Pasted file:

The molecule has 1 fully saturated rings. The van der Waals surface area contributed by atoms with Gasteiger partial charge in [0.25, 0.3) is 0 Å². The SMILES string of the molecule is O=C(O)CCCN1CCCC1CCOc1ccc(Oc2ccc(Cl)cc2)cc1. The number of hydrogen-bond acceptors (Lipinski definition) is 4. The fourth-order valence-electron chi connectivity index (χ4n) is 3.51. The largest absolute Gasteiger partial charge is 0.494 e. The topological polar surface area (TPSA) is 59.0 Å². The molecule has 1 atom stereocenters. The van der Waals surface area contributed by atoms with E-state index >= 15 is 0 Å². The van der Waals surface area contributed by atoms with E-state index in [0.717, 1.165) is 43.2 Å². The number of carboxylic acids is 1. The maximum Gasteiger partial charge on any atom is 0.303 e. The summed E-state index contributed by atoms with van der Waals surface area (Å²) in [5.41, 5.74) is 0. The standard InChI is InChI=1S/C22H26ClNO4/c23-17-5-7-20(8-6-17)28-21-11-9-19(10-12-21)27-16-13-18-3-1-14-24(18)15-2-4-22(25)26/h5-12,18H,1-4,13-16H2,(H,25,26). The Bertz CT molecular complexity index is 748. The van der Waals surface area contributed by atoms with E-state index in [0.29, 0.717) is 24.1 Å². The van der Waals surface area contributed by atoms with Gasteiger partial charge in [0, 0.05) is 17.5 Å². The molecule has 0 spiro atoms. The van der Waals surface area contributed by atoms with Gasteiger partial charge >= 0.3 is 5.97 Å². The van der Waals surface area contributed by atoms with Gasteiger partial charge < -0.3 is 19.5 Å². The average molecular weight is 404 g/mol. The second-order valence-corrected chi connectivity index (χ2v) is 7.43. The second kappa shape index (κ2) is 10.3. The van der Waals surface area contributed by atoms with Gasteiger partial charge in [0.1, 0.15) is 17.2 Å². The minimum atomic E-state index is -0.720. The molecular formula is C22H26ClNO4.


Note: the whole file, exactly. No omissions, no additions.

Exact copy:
The molecule has 1 fully saturated rings. The van der Waals surface area contributed by atoms with Gasteiger partial charge in [0.25, 0.3) is 0 Å². The SMILES string of the molecule is O=C(O)CCCN1CCCC1CCOc1ccc(Oc2ccc(Cl)cc2)cc1. The number of hydrogen-bond acceptors (Lipinski definition) is 4. The fourth-order valence-electron chi connectivity index (χ4n) is 3.51. The largest absolute Gasteiger partial charge is 0.494 e. The topological polar surface area (TPSA) is 59.0 Å². The molecule has 1 atom stereocenters. The van der Waals surface area contributed by atoms with E-state index >= 15 is 0 Å². The van der Waals surface area contributed by atoms with E-state index in [0.717, 1.165) is 43.2 Å². The number of carboxylic acids is 1. The maximum Gasteiger partial charge on any atom is 0.303 e. The summed E-state index contributed by atoms with van der Waals surface area (Å²) in [5.41, 5.74) is 0. The standard InChI is InChI=1S/C22H26ClNO4/c23-17-5-7-20(8-6-17)28-21-11-9-19(10-12-21)27-16-13-18-3-1-14-24(18)15-2-4-22(25)26/h5-12,18H,1-4,13-16H2,(H,25,26). The Bertz CT molecular complexity index is 748. The van der Waals surface area contributed by atoms with E-state index in [0.29, 0.717) is 24.1 Å². The van der Waals surface area contributed by atoms with Gasteiger partial charge in [0, 0.05) is 17.5 Å². The molecule has 0 spiro atoms. The van der Waals surface area contributed by atoms with Gasteiger partial charge >= 0.3 is 5.97 Å². The van der Waals surface area contributed by atoms with Gasteiger partial charge < -0.3 is 19.5 Å². The average molecular weight is 404 g/mol. The second-order valence-corrected chi connectivity index (χ2v) is 7.43. The second kappa shape index (κ2) is 10.3. The van der Waals surface area contributed by atoms with Gasteiger partial charge in [0.1, 0.15) is 17.2 Å². The minimum atomic E-state index is -0.720. The molecular formula is C22H26ClNO4.